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Reply by Craigils

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Posted on How to finish this Cottonwood/Poplar

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Craigils

3 posts in 96 days


#1 posted 01-06-2021 10:27 PM

#1) Species:
One pic makes any comment on species a guess? :-)

Thank you for your information regarding the different types of trees.
I have discovered that this is likely Populus Canescens, a South African Poplar plant. Called Cottonwood due to its cottony texture.

#2) Crack:
Check moisture content. If less than 10-12%, then stabilize it, or cut it off as needed. Need to stablize cracks in slabs is normal due thickness and internal stress of tree.
If need full length of slab, need to stabilize the crack with bow tie insert, slow cure epoxy, or both. Otherwise, cut off the crack, making sure there is not cracked beyond the open portion.
If slab is more than 12% moisture, the crack might grow as it dries further. Then need to seal ends, and wait many months for it dry out and stop moving before dealing with crack(s).

Thanks very much for this. I didn’t know about methods of measuring wood moisture. My search results say I can either use an oven to dry a piece out and compare weights, or use a moisture testing tool. Using a tool seems much easier, and it looks like they can be as cheap as R300 (about 20 USD). Am I likely looking at a bad tool not good enough for the job? Or would this be fine?
https://www.builders.co.za/Tools-%26-Protective-Wear/Measuring-%26-Marking-Tools/Electronic-Measuring-Tools/Ryobi-Moisture-Meter/p/000000000000700855

To be honest, since I bought the wood from a reputable wood company, I expect that it has been sufficiently dried. Or can I not take that for granted?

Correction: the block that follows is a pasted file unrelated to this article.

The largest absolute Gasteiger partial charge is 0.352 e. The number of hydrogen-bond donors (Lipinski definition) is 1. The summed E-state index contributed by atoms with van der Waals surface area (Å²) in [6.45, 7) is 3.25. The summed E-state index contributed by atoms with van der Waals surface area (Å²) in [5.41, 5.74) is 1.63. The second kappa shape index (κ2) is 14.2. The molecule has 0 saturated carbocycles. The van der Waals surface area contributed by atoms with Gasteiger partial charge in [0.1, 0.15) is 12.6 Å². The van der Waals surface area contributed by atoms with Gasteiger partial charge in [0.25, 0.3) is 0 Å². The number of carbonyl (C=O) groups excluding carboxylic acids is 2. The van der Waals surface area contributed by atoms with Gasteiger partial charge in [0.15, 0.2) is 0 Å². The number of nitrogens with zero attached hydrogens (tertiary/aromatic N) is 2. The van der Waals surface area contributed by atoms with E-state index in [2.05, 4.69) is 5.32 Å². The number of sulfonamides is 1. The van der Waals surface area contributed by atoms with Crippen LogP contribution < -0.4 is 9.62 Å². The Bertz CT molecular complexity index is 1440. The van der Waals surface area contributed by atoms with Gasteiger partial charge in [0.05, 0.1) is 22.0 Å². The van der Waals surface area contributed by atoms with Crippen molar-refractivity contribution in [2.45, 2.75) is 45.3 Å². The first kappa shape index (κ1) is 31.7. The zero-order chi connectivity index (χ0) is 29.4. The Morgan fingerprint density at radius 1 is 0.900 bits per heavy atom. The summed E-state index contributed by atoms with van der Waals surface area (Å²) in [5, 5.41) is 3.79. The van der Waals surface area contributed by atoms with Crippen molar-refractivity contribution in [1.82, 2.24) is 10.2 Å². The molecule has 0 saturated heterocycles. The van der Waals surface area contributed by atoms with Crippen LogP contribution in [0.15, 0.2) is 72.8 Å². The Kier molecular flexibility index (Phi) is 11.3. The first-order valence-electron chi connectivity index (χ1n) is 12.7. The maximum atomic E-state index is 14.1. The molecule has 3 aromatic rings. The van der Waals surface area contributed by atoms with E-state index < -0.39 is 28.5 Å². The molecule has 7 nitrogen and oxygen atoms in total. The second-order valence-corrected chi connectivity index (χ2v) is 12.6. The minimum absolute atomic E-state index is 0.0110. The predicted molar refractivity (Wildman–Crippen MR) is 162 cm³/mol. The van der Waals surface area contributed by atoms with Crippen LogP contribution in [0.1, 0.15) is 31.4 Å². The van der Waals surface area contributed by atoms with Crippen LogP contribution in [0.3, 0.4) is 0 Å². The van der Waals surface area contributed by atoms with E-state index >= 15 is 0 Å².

Lastly, if the moisture content is still high, and I cut the cracked part off, will it just continue to crack anyway? So there’s no way to stop the crack if the wood does still have too much moisture.

#3) Finish:
Pick one you like. Solvent base has advantages, so does water base. Neither one is better or worse for large thick slabs. Only suggestion is finish both sides to ensure even movement as humidity changes during use.

Thanks for the advice about finishing both sides. Very valuable to know. And thanks for assuring me that there’s no right or wrong answer with oil vs water base

#4) Stain:
Difficult to stain or blotch prone woods make adding color more difficult. Cottonwood tends to have stringy/fuzzy grain and can be challenge to sand smooth and stain evenly. Yellow popular will botch, but is easier to finish with blotch control.
There is no difference between lumber and/or slab regarding use of stain? Personally, I think large slabs are best left natural with clear finish. If wood color is not a match your home these, then pick another slab and let beauty of wood show.

I think youre right about leaving the slab to keep its natural colour. I got caught up in all of the info about the challenges of staining and forgot about the option of just leaving it with its natural beauty.

Is there anything more to clear coating other than just the clear coat? Should I be pre-coating it with something before the clear coat? Or putting anything on top of the clear coat?
I’ll probably be using something like this
https://www.fired-earth.co.za/wood-works


Why do new woodworkers always want to stain. It’s such a difficult path to start on.
The board doesn’t look like poplar to me.
- Aj2

You’re right. As mentioned above, I have decided to keep it simple and not stain the wood


The OP is talking about wood from South Africa. I think it is like our cottonwood.

- Russell Hayes

You’re correct. I have since discovered that this is Populus Canescens, a South African derivative of the Poplar tree


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